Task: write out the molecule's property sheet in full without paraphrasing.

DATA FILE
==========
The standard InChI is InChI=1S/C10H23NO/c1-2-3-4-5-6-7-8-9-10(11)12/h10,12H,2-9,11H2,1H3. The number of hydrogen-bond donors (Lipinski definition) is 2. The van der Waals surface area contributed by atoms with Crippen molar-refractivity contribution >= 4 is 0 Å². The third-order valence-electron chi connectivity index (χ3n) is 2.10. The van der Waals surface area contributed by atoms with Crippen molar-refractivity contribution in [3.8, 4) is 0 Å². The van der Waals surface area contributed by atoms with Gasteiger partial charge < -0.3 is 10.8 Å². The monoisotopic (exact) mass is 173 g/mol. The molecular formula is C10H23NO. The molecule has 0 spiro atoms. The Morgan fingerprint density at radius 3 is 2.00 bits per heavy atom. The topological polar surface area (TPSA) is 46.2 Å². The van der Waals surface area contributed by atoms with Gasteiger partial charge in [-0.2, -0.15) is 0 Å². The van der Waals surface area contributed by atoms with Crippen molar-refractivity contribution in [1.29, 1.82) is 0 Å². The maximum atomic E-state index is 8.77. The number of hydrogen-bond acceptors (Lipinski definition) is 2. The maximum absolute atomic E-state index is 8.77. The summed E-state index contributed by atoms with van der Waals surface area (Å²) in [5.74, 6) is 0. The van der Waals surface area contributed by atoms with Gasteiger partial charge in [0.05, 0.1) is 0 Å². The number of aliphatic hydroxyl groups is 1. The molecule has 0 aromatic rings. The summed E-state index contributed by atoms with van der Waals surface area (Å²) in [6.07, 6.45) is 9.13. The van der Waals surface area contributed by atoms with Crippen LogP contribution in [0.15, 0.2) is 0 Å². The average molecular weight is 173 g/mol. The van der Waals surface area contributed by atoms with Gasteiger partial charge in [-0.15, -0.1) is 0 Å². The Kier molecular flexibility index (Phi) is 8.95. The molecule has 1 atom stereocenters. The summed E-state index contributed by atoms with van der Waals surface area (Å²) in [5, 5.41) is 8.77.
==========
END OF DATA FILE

The standard InChI is InChI=1S/C10H23NO/c1-2-3-4-5-6-7-8-9-10(11)12/h10,12H,2-9,11H2,1H3. The number of hydrogen-bond donors (Lipinski definition) is 2. The van der Waals surface area contributed by atoms with Crippen molar-refractivity contribution >= 4 is 0 Å². The third-order valence-electron chi connectivity index (χ3n) is 2.10. The van der Waals surface area contributed by atoms with Crippen molar-refractivity contribution in [3.8, 4) is 0 Å². The van der Waals surface area contributed by atoms with Gasteiger partial charge < -0.3 is 10.8 Å². The monoisotopic (exact) mass is 173 g/mol. The molecular formula is C10H23NO. The molecule has 0 spiro atoms. The Morgan fingerprint density at radius 3 is 2.00 bits per heavy atom. The topological polar surface area (TPSA) is 46.2 Å². The van der Waals surface area contributed by atoms with Gasteiger partial charge in [-0.2, -0.15) is 0 Å². The van der Waals surface area contributed by atoms with Crippen molar-refractivity contribution in [1.29, 1.82) is 0 Å². The maximum atomic E-state index is 8.77. The number of hydrogen-bond acceptors (Lipinski definition) is 2. The maximum absolute atomic E-state index is 8.77. The summed E-state index contributed by atoms with van der Waals surface area (Å²) in [5.74, 6) is 0. The van der Waals surface area contributed by atoms with Gasteiger partial charge in [0.05, 0.1) is 0 Å². The number of aliphatic hydroxyl groups is 1. The molecule has 0 aromatic rings. The summed E-state index contributed by atoms with van der Waals surface area (Å²) in [6.07, 6.45) is 9.13. The van der Waals surface area contributed by atoms with Crippen LogP contribution in [0.15, 0.2) is 0 Å². The average molecular weight is 173 g/mol. The van der Waals surface area contributed by atoms with Gasteiger partial charge in [-0.15, -0.1) is 0 Å². The Kier molecular flexibility index (Phi) is 8.95. The molecule has 1 atom stereocenters. The summed E-state index contributed by atoms with van der Waals surface area (Å²) in [5, 5.41) is 8.77.